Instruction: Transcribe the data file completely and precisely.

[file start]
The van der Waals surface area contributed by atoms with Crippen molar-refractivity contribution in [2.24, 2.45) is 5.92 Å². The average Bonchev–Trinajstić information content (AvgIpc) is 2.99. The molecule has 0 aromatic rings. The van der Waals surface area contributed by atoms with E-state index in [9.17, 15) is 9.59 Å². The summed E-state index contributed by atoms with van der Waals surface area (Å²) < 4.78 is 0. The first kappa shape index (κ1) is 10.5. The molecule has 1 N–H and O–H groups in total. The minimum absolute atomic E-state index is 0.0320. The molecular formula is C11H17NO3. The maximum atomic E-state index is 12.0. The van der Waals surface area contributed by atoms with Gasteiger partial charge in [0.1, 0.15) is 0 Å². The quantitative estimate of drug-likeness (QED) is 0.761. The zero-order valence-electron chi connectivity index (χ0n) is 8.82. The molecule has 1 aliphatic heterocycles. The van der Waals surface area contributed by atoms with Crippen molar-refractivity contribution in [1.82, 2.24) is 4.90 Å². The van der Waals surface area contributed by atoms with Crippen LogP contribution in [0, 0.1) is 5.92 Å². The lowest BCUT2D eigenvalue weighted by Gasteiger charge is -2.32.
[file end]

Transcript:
The van der Waals surface area contributed by atoms with Crippen molar-refractivity contribution in [2.24, 2.45) is 5.92 Å². The average Bonchev–Trinajstić information content (AvgIpc) is 2.99. The molecule has 0 aromatic rings. The van der Waals surface area contributed by atoms with E-state index in [9.17, 15) is 9.59 Å². The summed E-state index contributed by atoms with van der Waals surface area (Å²) < 4.78 is 0. The first kappa shape index (κ1) is 10.5. The molecule has 1 N–H and O–H groups in total. The minimum absolute atomic E-state index is 0.0320. The molecular formula is C11H17NO3. The maximum atomic E-state index is 12.0. The van der Waals surface area contributed by atoms with Gasteiger partial charge in [0.1, 0.15) is 0 Å². The quantitative estimate of drug-likeness (QED) is 0.761. The zero-order valence-electron chi connectivity index (χ0n) is 8.82. The molecule has 1 aliphatic heterocycles. The van der Waals surface area contributed by atoms with Crippen molar-refractivity contribution in [1.82, 2.24) is 4.90 Å². The van der Waals surface area contributed by atoms with Crippen LogP contribution in [0, 0.1) is 5.92 Å². The lowest BCUT2D eigenvalue weighted by Gasteiger charge is -2.32.